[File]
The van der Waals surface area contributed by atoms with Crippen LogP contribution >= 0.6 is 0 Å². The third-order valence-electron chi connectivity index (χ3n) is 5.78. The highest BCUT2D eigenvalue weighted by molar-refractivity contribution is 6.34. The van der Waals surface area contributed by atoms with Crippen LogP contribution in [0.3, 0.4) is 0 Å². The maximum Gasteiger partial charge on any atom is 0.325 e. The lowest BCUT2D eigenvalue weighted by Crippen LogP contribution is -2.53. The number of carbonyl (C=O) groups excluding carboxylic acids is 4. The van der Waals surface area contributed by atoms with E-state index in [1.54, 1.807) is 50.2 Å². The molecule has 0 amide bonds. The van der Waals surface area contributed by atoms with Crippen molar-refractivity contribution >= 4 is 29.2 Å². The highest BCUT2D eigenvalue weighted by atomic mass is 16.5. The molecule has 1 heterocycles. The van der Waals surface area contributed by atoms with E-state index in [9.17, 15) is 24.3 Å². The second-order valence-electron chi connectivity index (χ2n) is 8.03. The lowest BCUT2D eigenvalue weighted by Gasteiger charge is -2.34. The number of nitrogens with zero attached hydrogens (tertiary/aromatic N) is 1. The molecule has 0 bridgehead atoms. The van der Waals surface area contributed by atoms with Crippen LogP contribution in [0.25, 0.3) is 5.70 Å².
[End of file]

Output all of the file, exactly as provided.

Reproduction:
The van der Waals surface area contributed by atoms with Crippen LogP contribution >= 0.6 is 0 Å². The third-order valence-electron chi connectivity index (χ3n) is 5.78. The highest BCUT2D eigenvalue weighted by molar-refractivity contribution is 6.34. The van der Waals surface area contributed by atoms with Crippen LogP contribution in [0.3, 0.4) is 0 Å². The maximum Gasteiger partial charge on any atom is 0.325 e. The lowest BCUT2D eigenvalue weighted by Crippen LogP contribution is -2.53. The number of carbonyl (C=O) groups excluding carboxylic acids is 4. The van der Waals surface area contributed by atoms with E-state index in [1.54, 1.807) is 50.2 Å². The molecule has 0 amide bonds. The van der Waals surface area contributed by atoms with Crippen molar-refractivity contribution >= 4 is 29.2 Å². The highest BCUT2D eigenvalue weighted by atomic mass is 16.5. The molecule has 1 heterocycles. The van der Waals surface area contributed by atoms with E-state index in [9.17, 15) is 24.3 Å². The second-order valence-electron chi connectivity index (χ2n) is 8.03. The lowest BCUT2D eigenvalue weighted by Gasteiger charge is -2.34. The number of nitrogens with zero attached hydrogens (tertiary/aromatic N) is 1. The molecule has 0 bridgehead atoms. The van der Waals surface area contributed by atoms with Crippen LogP contribution in [0.25, 0.3) is 5.70 Å².